Out of spotlight, Rep. Kathy Castor works for health reforms
The Tampa Democrat pushes a state-driven health care agenda.
Jul 29, 2009 -
By ALEX LEARY
St. Petersburg Times
Midnight approached and the lawmakers were still debating. Back and forth it went over the role of government in health care.
U.S. Rep. Kathy Castor stood out for not standing out. Head down, she focused on the mountain before her — the 1,000-plus pages that make up America's Affordable Health Choices Act.
But when the meeting finally broke, Castor had added an amendment to the draft to increase funding for trauma centers like those in her hometown of Tampa.
While the struggle over the most complex changes to health care in a generation continues, Castor has been using what she calls a "pleasant persistence" to push for a number of Florida-driven provisions, including one to address the state's doctor shortage.
Perhaps more than any other member of the Florida congressional delegation, Castor has staked out a place in the debate. She is not at the forefront, arguing loudly for the government-run coverage option, though she favors it, but instead is pursuing rifle-shot ideas outside of the fray.
It is part of a political demeanor that is somewhat low-key, some might even say cautious. The 42-year-old lawyer is apt to stick to her issues and make broad statements about fixing a broken system. The approach is not unique, but it is partly why Democrats have had a hard time convincing the public that their solutions are best.
"She is not one of the ones obstructing things, but I wish she and the other Democrats were more forceful in supporting the agenda the American people voted for last November," said Tampa-area Democratic activist Susan T. Smith.
Majority Democrats are continuing to have trouble getting traction for their sprawling plan, and upheaval continued Tuesday. It's now almost certain that lawmakers will not vote before their August recess. President Barack Obama continued his offensive anyway, holding a town hall-style meeting at AARP headquarters. "We've got to have the courage to be willing to change things," he said.
The House bill remains stuck in the Energy and Commerce Committee that Castor sits on; the panel has not met since July 20. Castor, like Obama, wanted a vote by the summer break.
"The longer special interests and insurance companies have to delay and divide and conquer," she said, "the less likely it is we'll be successful."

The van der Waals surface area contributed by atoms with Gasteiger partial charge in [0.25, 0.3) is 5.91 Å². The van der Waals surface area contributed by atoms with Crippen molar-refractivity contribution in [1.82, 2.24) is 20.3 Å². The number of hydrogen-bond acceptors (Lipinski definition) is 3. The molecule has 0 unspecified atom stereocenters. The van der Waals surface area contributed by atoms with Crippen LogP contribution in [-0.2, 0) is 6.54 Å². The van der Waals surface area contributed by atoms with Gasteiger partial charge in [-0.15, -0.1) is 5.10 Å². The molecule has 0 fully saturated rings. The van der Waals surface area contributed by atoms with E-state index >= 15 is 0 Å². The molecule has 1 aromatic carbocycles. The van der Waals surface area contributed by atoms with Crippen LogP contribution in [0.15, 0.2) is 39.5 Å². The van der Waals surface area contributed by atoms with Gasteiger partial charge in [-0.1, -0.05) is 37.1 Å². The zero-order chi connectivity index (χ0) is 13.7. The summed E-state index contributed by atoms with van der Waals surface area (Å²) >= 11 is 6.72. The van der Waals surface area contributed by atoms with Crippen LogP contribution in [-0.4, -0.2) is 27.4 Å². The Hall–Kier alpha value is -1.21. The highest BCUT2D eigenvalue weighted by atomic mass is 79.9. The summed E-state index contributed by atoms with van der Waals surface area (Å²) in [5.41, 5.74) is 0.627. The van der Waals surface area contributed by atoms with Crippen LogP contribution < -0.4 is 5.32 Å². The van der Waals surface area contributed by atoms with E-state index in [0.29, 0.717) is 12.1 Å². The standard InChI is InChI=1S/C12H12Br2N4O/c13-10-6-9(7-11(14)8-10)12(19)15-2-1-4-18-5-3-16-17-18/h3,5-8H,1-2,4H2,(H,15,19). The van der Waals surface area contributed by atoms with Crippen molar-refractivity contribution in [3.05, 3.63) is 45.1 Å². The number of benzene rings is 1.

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Though Castor has worked to promote herself alongside the legislation — on Monday she staged a news conference in Tampa to tout wellness incentives for businesses, one in a number of recent events — the issue has been on her screen for some time.
As a Hillsborough County commissioner, she fought efforts to water down the county's renowned indigent medical treatment program. Health care was a cornerstone of her 2006 campaign to replace retiring Rep. Jim Davis. And after Obama was elected, she swiftly moved to insert herself in the reform negotiations.
In a Dec. 3 letter to House Speaker Nancy Pelosi, Castor asked to be transferred to the Energy and Commerce Committee. To make her case, Castor noted that only one other Floridian (Republican Cliff Stearns of Ocala, who did not respond to requests for comment) sat on the panel, and yet the fourth-largest state has critical health care needs.
Pelosi said Castor has been a worthy addition. "She's been very constructive and very much understands the challenge. I'm so pleased she's able to have a seat at the table, bringing a new generation of thinking on health care to the debate."
As the talks began this spring, Castor again used a letter to assert herself. An eight-page memo she wrote to House leaders highlighted provisions that should be included, some like the doctor shortage bill Castor and other Florida lawmakers sponsored in 2007. She called for an emphasis on primary care and more community health centers.
"That was the most detailed letter I got from any member about what should be in the bill and how we should approach this problem," said Rep. Frank Pallone of New Jersey, who chairs the subcommittee on health. "When she wants something, she makes sure she tells you and she's very aggressive about following through."
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Castor's success partly owes to the mostly noncontroversial nature of the provisions she is seeking.
The plan to increase funding for more doctor-in-training, or residency, slots at hospitals is an example. But the issue matters greatly in Florida, which has seen young doctors complete their training in other states never to return. Florida ranks near the bottom of all states for hospital residency slots.
Additional funding for wellness programs and trauma centers also appear out of the line of fire. She is also working with others to curb shady marketing practices under Medicare Advantage plans, a problem in Florida.
Last Tuesday, Castor huddled behind the scenes with a half-dozen other Democrats to form a series of amendments that call for deeper prescription drug savings than the White House was able to negotiate. Castor's amendment would allow the government-run insurance plan to negotiate drug prices.
But now, it's increasingly doubtful she will get a chance to bring it up before summer vacation.